• Makes complex information manageable. For large projects, team members may easily become overwhelmed at the amount of work they are facing to reach the end goal. A Gantt chart clearly breaks down and displays each task and the steps required to complete the task. Many people find this breakdown helpful in prioritizing their work, as they can more easily meet the next milestone.
  • Helps set realistic deadlines. The clarity of a Gantt chart’s layout helps project managers see the resources required for each task, providing the opportunity to set realistic deadlines for each task, each milestone, and the project as a whole.


  • Can become complex. Large projects with many tasks and subtasks can quickly make the Gantt chart complex. If your chart turns into pages and pages of tasks, you lose one of the biggest benefits to this scheduling method—the ability to see your project tasks and schedule at a glance.
  • Does not show the amount of work required for each task. Taskbars in a Gantt chart do not indicate the specific resources that a task requires. This may be a little misleading at a glance, as tasks with short bars (indicating a short deadline) may require a significant number of resources. On the other hand, tasks with long bars will require minimal resources.
  • May be challenging to maintain. Because tasks are connected in the Gantt chart, adding more tasks or making changes to the schedule affects the entire chart. This can be time-consuming for the project manager and confusing for team members.

Program Evaluation and Review Technique (PERT)

The Program Evaluation and Review Technique (PERT) is a scheduling method used to visualize the steps and achievements required to complete a project.  A PERT diagram is essentially a project roadmap that shows the project timeline broken down into individual tasks with their dependencies. 

Since there are so many unknowns when creating a project schedule, PERT can be especially helpful in estimating the time it takes to complete each task. To use PERT scheduling, the project manager defines tasks and milestones and arranges them in order from start to finish. From there, different estimated timelines for each task can be calculated:

  • Optimistic (O): the minimal amount of time it might take to complete a task
  • Most likely (M): the time each task will most likely take
  • Pessimistic (P): the maximum amount of time each task could take

The final project time estimate is determined by creating a weighted average of the three timelines, using this formula: (O+4M+P)/6. Many project managers like PERT, because it accounts for all possible timelines and outcomes.


  • Easy what-if analysis. A PERT chart shows you all potential scenarios for completing the project and helps identify possibilities and uncertainties related to all tasks. PERT’s emphasis on the critical and subcritical paths helps to identify tasks with higher risks and may require careful monitoring to avoid delays and resource wasting.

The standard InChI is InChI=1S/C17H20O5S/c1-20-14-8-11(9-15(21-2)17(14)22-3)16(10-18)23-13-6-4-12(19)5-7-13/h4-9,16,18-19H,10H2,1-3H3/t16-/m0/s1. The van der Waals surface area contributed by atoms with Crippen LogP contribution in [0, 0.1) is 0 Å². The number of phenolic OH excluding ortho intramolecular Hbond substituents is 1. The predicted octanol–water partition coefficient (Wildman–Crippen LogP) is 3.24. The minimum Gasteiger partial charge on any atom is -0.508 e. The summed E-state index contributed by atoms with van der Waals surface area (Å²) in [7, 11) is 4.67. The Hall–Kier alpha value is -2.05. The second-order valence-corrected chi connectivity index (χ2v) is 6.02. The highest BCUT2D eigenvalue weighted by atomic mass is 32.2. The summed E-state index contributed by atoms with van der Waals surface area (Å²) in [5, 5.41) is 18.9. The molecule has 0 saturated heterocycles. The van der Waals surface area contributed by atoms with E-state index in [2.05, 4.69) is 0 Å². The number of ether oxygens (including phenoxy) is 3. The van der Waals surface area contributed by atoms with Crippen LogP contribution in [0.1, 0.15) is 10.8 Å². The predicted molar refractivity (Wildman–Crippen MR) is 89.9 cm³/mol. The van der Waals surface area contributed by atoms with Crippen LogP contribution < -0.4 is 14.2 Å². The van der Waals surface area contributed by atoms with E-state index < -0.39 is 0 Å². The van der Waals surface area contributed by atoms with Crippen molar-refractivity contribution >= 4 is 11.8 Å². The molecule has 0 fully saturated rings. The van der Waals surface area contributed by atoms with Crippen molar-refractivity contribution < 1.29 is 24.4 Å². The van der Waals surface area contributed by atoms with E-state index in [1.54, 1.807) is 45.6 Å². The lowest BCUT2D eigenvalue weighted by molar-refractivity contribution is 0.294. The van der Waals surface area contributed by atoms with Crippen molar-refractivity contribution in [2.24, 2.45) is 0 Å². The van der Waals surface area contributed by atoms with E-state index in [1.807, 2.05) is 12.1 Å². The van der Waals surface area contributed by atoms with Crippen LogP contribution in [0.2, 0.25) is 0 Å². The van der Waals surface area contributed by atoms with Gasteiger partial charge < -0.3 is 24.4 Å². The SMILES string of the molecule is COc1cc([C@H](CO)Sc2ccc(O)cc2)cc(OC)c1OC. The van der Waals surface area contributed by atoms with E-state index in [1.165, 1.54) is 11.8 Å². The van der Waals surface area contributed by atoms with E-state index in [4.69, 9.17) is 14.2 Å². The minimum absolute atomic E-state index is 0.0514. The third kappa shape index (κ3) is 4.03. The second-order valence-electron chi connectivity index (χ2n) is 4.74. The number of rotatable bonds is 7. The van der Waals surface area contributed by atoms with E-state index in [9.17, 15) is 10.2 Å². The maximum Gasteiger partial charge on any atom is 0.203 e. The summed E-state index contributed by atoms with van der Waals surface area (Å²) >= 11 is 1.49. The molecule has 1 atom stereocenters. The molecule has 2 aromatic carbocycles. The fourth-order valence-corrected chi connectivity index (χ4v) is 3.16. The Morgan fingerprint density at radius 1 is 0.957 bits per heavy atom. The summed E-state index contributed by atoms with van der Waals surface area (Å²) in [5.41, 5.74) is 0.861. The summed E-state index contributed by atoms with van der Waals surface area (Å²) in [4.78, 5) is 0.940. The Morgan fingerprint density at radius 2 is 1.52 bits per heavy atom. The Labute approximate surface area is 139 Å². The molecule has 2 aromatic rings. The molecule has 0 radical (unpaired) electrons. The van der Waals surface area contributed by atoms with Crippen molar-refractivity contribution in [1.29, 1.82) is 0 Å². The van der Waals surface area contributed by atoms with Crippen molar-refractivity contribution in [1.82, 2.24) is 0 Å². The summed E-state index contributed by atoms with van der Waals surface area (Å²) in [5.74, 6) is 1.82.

• Encourages collaboration and coordination. PERT analysis requires information from all team members and departments, making this method a collaborative effort from the start. Once established, PERT encourages ownership of each person’s responsibilities. This motivates team members to complete their tasks on time and prevents the holding up of colleagues and the project.
  • Thorough activity analysis. By viewing PERT tasks and milestones independently and in combination, you have information about the likely completion of project milestones, as well as the project as a whole.
  • Manage stakeholder expectations. PERT provides three potential project timelines and setbacks, which can easily be shared with stakeholders. This transparency helps set realistic stakeholder expectations and provides a starting point for a revised timeline, should any delays come up.


  • Heavy emphasis on time. PERT emphasizes timelines but is not particularly helpful at managing resources. For projects that require a significant amount of resource sharing, a PERT chart may not be sufficient for managing and tracking resources.
  • Labor-intensive. A PERT chart requires a lot of time and thought to create. For large projects that require input from multiple participants, charts may be particularly complex. If you need to edit or add something to the chart, expect a significant time investment.
  • Potential for data inaccuracies. The PERT chart requires accurate and consistent data, in order to establish time estimations and deadlines. If team members are new to a particular activity or aren’t familiar with a specific process, time estimates for tasks may be inaccurate. Even if your team members are experienced, you can’t control external factors that may cause delays (e.g., late delivery of supplies), which may require time-consuming chart modifications.


There are no “one method suits all” when it comes to project scheduling approaches. Each method has its advantages and disadvantages, depending on the specific project scope. It may be helpful for project managers to develop proficiency in a few different scheduling methods. That way, you’ll have the ability to use a combination of scheduling approaches or find the one that best suits the needs of your current project.

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Written by Lindsay Curtis
Lindsay Curtis writes about communications, education, healthcare research, and parenting. She has extensive experience as a Project Manager, primarily in the healthcare and higher education sectors. A writer by day and a reader by night, she currently works as a Communications Officer for the University of Toronto. She also provides freelance copywriting and social media strategy services for businesses of all sizes. Learn more about Lindsay at
  1. Critical Chain?

  2. Except the “PERT chart” is really just the network diagram you need for CPM, and the PERT estimates provide the durations you also need for the CPM. And CPM should provide the data for the Gantt chart, otherwise you’ll spend all your time doing manual updates.